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Is the food pyramid illegal? That's what this lawsuit claims

January 07, 2011|By Mary Forgione, Tribune Health

It's time to shake up the traditional food pyramid and replace it with a vegetarian alternative. That's what a doctors' advocacy group seeks in a lawsuit against two federal agencies that it says are breaking the law by not doing enough to combat obesity and diabetes. 

The nonprofit Physicians Committee for Responsible Medicine proposes a meatless food pyramid that it designed called Power Plate.

Food pyramids are guidelines that help create a balanced, healthy diet. So it's worth comparing these two to see what works for you; maybe you'll wind up with a hybrid. Here's the Department of Agriculture's MyPyramid and the Physicians Committee's Power Plate. Regardless of which you choose, each gives good information on nutrition values, portions, recipes, etc.

It’s also worth noting that the doctors organization is an ardent, very ardent, supporter of animal rights. This L.A. Times story, "Whose side are advocacy groups on?," offers some perspective from media expert Sheldon Rampton. It says:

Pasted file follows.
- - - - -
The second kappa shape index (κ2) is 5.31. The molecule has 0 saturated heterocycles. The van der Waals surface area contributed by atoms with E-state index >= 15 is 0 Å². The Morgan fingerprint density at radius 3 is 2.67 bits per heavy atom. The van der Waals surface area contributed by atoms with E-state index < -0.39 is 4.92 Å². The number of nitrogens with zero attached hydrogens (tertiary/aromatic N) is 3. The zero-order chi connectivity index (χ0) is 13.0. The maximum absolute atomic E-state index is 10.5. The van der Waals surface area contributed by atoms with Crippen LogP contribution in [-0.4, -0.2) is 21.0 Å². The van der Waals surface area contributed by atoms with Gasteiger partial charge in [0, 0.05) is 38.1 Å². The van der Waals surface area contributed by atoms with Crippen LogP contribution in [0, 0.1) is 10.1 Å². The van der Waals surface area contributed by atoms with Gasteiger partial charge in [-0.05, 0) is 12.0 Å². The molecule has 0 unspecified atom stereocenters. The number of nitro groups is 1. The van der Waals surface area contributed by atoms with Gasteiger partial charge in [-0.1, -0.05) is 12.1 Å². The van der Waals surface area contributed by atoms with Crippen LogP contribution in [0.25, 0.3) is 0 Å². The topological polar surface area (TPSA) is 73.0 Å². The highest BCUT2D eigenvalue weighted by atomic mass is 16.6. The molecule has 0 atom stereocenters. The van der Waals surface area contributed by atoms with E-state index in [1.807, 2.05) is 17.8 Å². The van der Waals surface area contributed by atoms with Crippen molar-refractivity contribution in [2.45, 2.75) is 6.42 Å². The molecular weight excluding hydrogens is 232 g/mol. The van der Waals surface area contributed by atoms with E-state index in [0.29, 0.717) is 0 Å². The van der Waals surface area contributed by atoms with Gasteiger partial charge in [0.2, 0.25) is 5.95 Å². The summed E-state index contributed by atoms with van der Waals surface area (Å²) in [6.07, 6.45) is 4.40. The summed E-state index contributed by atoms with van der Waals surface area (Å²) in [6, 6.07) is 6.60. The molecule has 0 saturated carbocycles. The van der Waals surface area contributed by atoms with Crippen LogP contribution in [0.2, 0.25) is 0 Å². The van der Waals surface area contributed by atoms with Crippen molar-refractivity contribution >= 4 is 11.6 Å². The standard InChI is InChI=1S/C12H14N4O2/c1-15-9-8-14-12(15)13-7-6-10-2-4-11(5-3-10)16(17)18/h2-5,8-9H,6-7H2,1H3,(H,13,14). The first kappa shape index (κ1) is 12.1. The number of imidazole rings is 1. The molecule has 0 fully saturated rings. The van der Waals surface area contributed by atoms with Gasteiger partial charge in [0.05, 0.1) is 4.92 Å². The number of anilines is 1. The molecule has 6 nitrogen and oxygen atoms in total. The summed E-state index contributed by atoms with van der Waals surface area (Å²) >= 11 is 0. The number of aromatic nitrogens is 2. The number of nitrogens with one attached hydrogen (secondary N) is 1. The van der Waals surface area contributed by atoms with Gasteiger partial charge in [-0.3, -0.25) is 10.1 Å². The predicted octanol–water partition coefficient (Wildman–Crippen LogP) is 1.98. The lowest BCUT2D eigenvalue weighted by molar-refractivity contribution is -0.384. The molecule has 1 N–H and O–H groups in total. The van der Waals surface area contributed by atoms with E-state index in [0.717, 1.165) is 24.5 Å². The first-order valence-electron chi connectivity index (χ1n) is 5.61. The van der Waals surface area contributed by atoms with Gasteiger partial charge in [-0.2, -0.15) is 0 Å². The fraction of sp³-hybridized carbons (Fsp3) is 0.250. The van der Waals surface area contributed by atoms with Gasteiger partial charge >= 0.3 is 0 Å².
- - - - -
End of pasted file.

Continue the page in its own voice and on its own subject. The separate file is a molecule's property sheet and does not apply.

"The general public should understand that every position from PCRM stems from its commitment to animal rights, Rampton says. The group trumpets research showing that too much red meat can increase the risk of heart disease. But instead of encouraging moderation, the group recommends vegetarian diets. 'It's healthy advice, but health doesn't seem to be their primary intention,' Rampton says."

Depending on what happens, the lawsuit may open the door for discussion of the pyramid -- or slam it shut. Check out this Orlando Sentinel story about the lawsuit.

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